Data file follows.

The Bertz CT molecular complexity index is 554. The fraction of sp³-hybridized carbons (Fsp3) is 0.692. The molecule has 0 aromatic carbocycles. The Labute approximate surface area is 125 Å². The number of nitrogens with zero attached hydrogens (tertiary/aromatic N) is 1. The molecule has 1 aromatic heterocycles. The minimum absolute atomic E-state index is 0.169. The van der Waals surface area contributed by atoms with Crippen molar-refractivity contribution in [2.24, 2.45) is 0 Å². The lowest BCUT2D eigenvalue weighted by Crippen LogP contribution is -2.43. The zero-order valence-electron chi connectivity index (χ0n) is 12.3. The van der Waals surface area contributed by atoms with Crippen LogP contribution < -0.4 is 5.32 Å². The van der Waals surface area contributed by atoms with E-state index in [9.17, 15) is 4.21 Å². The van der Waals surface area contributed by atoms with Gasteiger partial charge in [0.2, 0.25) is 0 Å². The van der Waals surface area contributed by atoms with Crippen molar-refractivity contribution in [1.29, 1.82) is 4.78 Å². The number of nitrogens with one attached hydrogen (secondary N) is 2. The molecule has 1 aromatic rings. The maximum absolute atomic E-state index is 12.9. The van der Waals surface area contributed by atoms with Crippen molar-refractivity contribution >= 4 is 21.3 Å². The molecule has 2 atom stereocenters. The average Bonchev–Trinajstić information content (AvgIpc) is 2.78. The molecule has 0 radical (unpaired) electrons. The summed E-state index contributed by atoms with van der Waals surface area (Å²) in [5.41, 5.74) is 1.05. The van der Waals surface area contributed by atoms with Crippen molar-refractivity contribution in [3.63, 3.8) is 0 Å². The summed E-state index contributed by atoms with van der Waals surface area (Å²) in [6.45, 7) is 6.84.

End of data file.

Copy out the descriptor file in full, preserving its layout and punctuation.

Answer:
The Bertz CT molecular complexity index is 554. The fraction of sp³-hybridized carbons (Fsp3) is 0.692. The molecule has 0 aromatic carbocycles. The Labute approximate surface area is 125 Å². The number of nitrogens with zero attached hydrogens (tertiary/aromatic N) is 1. The molecule has 1 aromatic heterocycles. The minimum absolute atomic E-state index is 0.169. The van der Waals surface area contributed by atoms with Crippen molar-refractivity contribution in [2.24, 2.45) is 0 Å². The lowest BCUT2D eigenvalue weighted by Crippen LogP contribution is -2.43. The zero-order valence-electron chi connectivity index (χ0n) is 12.3. The van der Waals surface area contributed by atoms with Crippen LogP contribution < -0.4 is 5.32 Å². The van der Waals surface area contributed by atoms with E-state index in [9.17, 15) is 4.21 Å². The van der Waals surface area contributed by atoms with Gasteiger partial charge in [0.2, 0.25) is 0 Å². The van der Waals surface area contributed by atoms with Crippen molar-refractivity contribution in [1.29, 1.82) is 4.78 Å². The number of nitrogens with one attached hydrogen (secondary N) is 2. The molecule has 1 aromatic rings. The maximum absolute atomic E-state index is 12.9. The van der Waals surface area contributed by atoms with Crippen molar-refractivity contribution >= 4 is 21.3 Å². The molecule has 2 atom stereocenters. The average Bonchev–Trinajstić information content (AvgIpc) is 2.78. The molecule has 0 radical (unpaired) electrons. The summed E-state index contributed by atoms with van der Waals surface area (Å²) in [5.41, 5.74) is 1.05. The van der Waals surface area contributed by atoms with Crippen molar-refractivity contribution in [3.63, 3.8) is 0 Å². The summed E-state index contributed by atoms with van der Waals surface area (Å²) in [6.45, 7) is 6.84.